Tracking U.S. Trends
States vary in classroom access to computers and in policies concerning school technology.
For the third consecutive year, Technology Counts grades the states on their leadership in three core areas of technology policy and practice: access, use, and capacity. The nation as a whole earns a grade of C-plus, with a majority of state grades residing in the C-minus to C-plus range.
West Virginia, which led the nation this year, was awarded the only solid A. Georgia and South Dakota followed closely behind with A-minus grades.
At the other end of the spectrum, Nevada, Oregon, and Rhode Island earned D’s, while the District of Columbia ranked last, with a D-minus.
Most states showed relatively uneven performance across the three categories of access, use and capacity, with a few notable exceptions.
West Virginia earned marks of A or A-minus across the board. Kentucky, South Dakota, and Virginia also posted consistently strong marks, with all grades in the A to B range.
By comparison, the District of Columbia, Nevada, and Rhode Island were assigned grades ranging from D-plus to F in all three categories.
Incorporating the Internet
|State Data Analysis|
|Tracking U.S. Trends|
|Table of Contents|
In 1994, just over a third of U.S. public schools— 35 percent—had access to the Internet. By 2005, the Internet had penetrated into virtually all elementary and secondary schools, according to data from the National Center for Education Statistics. Thanks largely to the federal E-rate program, which provides telecommunications discounts to eligible schools and libraries, public schools are now connected to the Internet irrespective of size, locale, level of minority enrollment, or poverty status, NCES data show.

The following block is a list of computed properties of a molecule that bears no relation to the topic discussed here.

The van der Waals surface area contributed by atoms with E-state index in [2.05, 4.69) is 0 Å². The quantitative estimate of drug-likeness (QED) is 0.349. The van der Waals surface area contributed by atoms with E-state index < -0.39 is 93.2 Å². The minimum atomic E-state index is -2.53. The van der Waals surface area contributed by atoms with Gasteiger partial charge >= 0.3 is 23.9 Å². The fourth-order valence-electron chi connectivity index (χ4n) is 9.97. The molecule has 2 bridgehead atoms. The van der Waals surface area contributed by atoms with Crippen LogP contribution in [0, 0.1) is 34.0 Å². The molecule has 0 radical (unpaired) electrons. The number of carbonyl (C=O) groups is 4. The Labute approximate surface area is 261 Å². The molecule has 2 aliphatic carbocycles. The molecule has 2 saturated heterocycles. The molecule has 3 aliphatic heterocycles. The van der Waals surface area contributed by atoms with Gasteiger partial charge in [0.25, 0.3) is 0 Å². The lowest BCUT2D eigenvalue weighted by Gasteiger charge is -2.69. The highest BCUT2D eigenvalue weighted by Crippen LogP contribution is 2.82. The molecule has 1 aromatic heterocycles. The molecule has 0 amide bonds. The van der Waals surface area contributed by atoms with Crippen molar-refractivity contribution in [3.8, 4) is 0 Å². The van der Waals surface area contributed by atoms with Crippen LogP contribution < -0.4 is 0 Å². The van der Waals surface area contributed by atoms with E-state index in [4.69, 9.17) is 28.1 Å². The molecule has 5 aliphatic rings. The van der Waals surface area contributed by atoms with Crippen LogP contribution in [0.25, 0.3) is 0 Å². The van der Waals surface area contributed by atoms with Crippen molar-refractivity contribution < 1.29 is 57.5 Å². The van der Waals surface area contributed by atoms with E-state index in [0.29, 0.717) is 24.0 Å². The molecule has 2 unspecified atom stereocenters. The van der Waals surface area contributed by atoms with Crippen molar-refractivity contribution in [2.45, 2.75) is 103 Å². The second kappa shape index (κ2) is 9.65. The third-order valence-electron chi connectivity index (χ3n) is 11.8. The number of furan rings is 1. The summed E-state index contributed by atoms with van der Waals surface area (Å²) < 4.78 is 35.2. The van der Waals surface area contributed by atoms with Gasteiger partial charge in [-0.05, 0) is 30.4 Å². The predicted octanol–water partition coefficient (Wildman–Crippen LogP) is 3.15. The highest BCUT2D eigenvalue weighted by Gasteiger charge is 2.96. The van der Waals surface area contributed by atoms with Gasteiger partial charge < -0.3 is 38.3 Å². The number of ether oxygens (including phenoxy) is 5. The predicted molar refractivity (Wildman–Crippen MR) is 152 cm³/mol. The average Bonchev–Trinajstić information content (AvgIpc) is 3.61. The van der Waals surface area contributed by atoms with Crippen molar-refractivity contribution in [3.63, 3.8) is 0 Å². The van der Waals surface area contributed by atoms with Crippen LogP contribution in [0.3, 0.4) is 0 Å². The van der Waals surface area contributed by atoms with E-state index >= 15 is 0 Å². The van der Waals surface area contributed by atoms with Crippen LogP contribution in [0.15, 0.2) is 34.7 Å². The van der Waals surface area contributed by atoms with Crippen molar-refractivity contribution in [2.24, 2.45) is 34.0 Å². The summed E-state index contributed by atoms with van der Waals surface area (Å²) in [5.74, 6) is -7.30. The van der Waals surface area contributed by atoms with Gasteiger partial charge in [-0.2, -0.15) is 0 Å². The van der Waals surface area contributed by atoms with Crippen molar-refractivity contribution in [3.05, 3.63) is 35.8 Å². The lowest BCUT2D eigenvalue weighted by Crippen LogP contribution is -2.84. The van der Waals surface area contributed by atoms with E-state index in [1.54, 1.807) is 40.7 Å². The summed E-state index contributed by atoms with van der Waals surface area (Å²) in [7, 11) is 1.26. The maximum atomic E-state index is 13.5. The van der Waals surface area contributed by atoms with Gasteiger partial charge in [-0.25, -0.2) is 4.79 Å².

The integration of Internet technology into classrooms followed a similar trajectory. Only 3 percent had Internet access in 1994. But by 2005, students in 94 percent of the nation’s classrooms were able to go online.
Small gaps in Internet access between types of classrooms persist when results are broken down by a school’s grade span, size, and student demographics. Classrooms in secondary schools, larger schools, and schools with lower minority enrollment are slightly more likely to have access.
Comparatively larger differences appear when urbanicity is taken into account, however. Students can go online in only 88 percent of inner-city classrooms, compared with 95 percent to 98 percent of classrooms in nonurban schools, the NCES 2005 data show.
Variations by Grade
Yet even though all schools and most classrooms today have computers with Internet access, it is not safe to assume that all students have equal access to them. Technology Counts 2008 bases the access portion of its grades on both the percent of students with computer access and the ratio of students to computers.
The sources for those access indicators are the same as last year: the National Assessment of Educational Progress, sponsored by the federal government, and Market Data Retrieval (MDR), a research company based in Shelton, Conn., that tracks the use of educational technology. Owing to changes in the NAEP access indicators for Technology Counts 2008, rankings in access should not be compared with those from last year, nor should the overall state grades.
Overall, the nation earned a C in access, but states varied considerably in their performance. South Dakota and Wisconsin provided the greatest access to students and ranked first. At the opposite end of the scale, California, Hawaii, Mississippi, Oregon, and Rhode Island shared the lowest rank.
NAEP data show that student access differs by grade and across states. On average, 95 percent of 4th graders have computer access, with the highest levels of access found in West Virginia, at 100 percent, and the lowest in Hawaii, at 87 percent.
By contrast, only 83 percent of 8th graders have computer access, with considerably more variation among the states. Eighth grade access is highest in Maine, at 100 percent, and lowest in the District of Columbia, at 61 percent.